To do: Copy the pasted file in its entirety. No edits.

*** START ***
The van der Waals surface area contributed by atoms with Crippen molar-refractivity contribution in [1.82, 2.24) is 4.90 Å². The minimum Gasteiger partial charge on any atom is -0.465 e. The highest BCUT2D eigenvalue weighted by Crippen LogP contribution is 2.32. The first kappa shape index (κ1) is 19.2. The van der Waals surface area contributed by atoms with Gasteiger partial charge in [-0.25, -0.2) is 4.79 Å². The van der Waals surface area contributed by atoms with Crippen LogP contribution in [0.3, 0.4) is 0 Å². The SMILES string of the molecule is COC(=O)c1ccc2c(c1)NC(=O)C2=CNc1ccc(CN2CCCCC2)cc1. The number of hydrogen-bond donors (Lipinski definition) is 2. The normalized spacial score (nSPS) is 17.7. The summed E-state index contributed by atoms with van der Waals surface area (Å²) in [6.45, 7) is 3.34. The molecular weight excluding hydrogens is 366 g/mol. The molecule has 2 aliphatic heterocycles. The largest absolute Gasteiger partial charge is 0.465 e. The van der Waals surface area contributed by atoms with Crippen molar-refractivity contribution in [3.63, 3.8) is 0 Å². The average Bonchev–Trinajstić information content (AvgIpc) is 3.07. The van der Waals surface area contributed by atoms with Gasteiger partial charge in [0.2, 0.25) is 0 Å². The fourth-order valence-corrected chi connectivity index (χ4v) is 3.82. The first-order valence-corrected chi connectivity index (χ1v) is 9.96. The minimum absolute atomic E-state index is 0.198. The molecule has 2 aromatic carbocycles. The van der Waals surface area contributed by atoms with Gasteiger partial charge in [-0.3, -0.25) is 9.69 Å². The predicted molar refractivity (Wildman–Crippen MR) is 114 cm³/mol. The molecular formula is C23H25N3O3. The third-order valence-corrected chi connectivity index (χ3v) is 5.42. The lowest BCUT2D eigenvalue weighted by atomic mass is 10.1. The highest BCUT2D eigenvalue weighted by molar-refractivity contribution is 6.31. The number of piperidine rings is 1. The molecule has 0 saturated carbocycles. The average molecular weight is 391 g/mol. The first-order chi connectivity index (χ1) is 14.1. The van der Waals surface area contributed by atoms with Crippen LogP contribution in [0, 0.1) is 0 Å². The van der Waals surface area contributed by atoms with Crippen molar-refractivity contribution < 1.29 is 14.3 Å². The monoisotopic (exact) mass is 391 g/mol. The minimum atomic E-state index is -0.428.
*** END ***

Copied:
The van der Waals surface area contributed by atoms with Crippen molar-refractivity contribution in [1.82, 2.24) is 4.90 Å². The minimum Gasteiger partial charge on any atom is -0.465 e. The highest BCUT2D eigenvalue weighted by Crippen LogP contribution is 2.32. The first kappa shape index (κ1) is 19.2. The van der Waals surface area contributed by atoms with Gasteiger partial charge in [-0.25, -0.2) is 4.79 Å². The van der Waals surface area contributed by atoms with Crippen LogP contribution in [0.3, 0.4) is 0 Å². The SMILES string of the molecule is COC(=O)c1ccc2c(c1)NC(=O)C2=CNc1ccc(CN2CCCCC2)cc1. The number of hydrogen-bond donors (Lipinski definition) is 2. The normalized spacial score (nSPS) is 17.7. The summed E-state index contributed by atoms with van der Waals surface area (Å²) in [6.45, 7) is 3.34. The molecular weight excluding hydrogens is 366 g/mol. The molecule has 2 aliphatic heterocycles. The largest absolute Gasteiger partial charge is 0.465 e. The van der Waals surface area contributed by atoms with Crippen molar-refractivity contribution in [3.63, 3.8) is 0 Å². The average Bonchev–Trinajstić information content (AvgIpc) is 3.07. The van der Waals surface area contributed by atoms with Gasteiger partial charge in [0.2, 0.25) is 0 Å². The fourth-order valence-corrected chi connectivity index (χ4v) is 3.82. The first-order valence-corrected chi connectivity index (χ1v) is 9.96. The minimum absolute atomic E-state index is 0.198. The molecule has 2 aromatic carbocycles. The van der Waals surface area contributed by atoms with Gasteiger partial charge in [-0.3, -0.25) is 9.69 Å². The predicted molar refractivity (Wildman–Crippen MR) is 114 cm³/mol. The molecular formula is C23H25N3O3. The third-order valence-corrected chi connectivity index (χ3v) is 5.42. The lowest BCUT2D eigenvalue weighted by atomic mass is 10.1. The highest BCUT2D eigenvalue weighted by molar-refractivity contribution is 6.31. The number of piperidine rings is 1. The molecule has 0 saturated carbocycles. The average molecular weight is 391 g/mol. The first-order chi connectivity index (χ1) is 14.1. The van der Waals surface area contributed by atoms with Crippen LogP contribution in [0, 0.1) is 0 Å². The van der Waals surface area contributed by atoms with Crippen molar-refractivity contribution < 1.29 is 14.3 Å². The monoisotopic (exact) mass is 391 g/mol. The minimum atomic E-state index is -0.428.